The law firms Grant & Eisenhofer PA (based in New York City) and Kyros Law (based in Athens), together with other counsel, are prosecuting claims against the Cypriot government in an international arbitration proceeding before the World Bank's International Centre for the Settlement of Investment Disputes.
This arbitration proceeding was brought on behalf of over 950 Greek citizens who lost funds as a result of their deposits in Laiki Bank (also known as Cyprus Popular Bank, Marfin Popular Bank or Marfin Egnatia Bank) or the Bank of Cyprus, or as a result of bonds they purchased that were issued by the Banks.
On February 7, 2020, in a landmark ruling, the Tribunal decided to accept jurisdiction over our case and allow all claims to proceed to the next phase where Cyprus may be ordered to produce internal documents about the bail-in, and the Tribunal will hear witnesses and assess Cyprus’ liability.
We now seek to file a new ICSID arbitration, based on the same evidence and claims, on behalf of the thousands of other Greek citizens who lost funds in the Bail-In.
On December 15, 2017, the Firms filed a Memorial on the Merits, setting forth in nearly 200 pages, supported by almost 2,300 exhibits as well as first-hand eye-witness testimony, the evidence that counsel for Claimants gathered during the course of years of investigation. We believe this evidence provides strong support for Claimants’ position that the Cypriot government’s involvement in the expropriation violated the rights of Greek citizens under the Cyprus-Greece Bilateral Investment Treaty.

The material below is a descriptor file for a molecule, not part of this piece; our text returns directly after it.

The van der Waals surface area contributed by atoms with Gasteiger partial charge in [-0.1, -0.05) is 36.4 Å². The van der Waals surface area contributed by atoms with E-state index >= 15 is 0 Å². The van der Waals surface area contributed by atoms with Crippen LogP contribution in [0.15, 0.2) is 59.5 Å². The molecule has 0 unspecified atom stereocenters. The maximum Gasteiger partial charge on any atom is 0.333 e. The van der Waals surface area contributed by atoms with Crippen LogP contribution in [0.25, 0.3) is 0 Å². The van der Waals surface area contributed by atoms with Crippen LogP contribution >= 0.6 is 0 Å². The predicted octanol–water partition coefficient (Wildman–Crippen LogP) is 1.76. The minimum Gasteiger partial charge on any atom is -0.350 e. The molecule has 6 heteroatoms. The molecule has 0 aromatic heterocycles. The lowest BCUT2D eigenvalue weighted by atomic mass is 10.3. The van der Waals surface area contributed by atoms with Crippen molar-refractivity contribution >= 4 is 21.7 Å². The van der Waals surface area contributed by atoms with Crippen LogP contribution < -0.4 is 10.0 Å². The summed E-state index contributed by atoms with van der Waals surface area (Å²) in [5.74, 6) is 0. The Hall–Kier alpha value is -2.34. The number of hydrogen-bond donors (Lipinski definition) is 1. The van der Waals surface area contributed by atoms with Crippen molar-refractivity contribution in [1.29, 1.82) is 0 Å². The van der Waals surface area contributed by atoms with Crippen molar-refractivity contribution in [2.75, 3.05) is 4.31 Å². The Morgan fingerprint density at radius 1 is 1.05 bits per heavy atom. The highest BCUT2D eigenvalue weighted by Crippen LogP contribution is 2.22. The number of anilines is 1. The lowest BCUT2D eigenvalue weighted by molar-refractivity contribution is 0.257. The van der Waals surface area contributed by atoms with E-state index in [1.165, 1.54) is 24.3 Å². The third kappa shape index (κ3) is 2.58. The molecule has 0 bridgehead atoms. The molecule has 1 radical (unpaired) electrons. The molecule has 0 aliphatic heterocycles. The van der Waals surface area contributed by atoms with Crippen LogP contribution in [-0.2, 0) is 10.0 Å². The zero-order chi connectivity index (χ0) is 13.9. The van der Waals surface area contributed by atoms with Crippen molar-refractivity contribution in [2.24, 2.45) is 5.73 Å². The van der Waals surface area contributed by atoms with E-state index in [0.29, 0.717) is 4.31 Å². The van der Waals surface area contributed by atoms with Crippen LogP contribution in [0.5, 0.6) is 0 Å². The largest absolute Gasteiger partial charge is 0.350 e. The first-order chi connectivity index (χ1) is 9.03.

The Arbitration alleges that Cyprus violated the BIT’s expropriation provisions because the Bail-In was intentionally designed to discriminate against non-Cypriots while ensuring that its own people would pay far less than their proportionate share. In particular:
The effect of these discriminatory provisions was that Greeks were made to shoulder more than double their share of the burden of the financial troubles in Cyprus.
In addition to being discriminatory, the expropriation was also unlawful for the following reasons:
The Arbitration also alleges that Cyprus violated the BIT’s guarantee of “fair and equitable treatment” to Greek investors, which essentially requires the Cypriot government to act in “good faith.” The Cypriot government’s lack of good faith is demonstrated by the facts that:
Today, Cyprus is thriving. Indeed, it did not even require all of the €10 billion in loans that Cyprus obtained from the Eurogroup as part of the Bail-In, and it has fully repaid the funds that it did use. The day is long overdue for Cyprus to pay back the funds it took from Greek depositors and bondholders.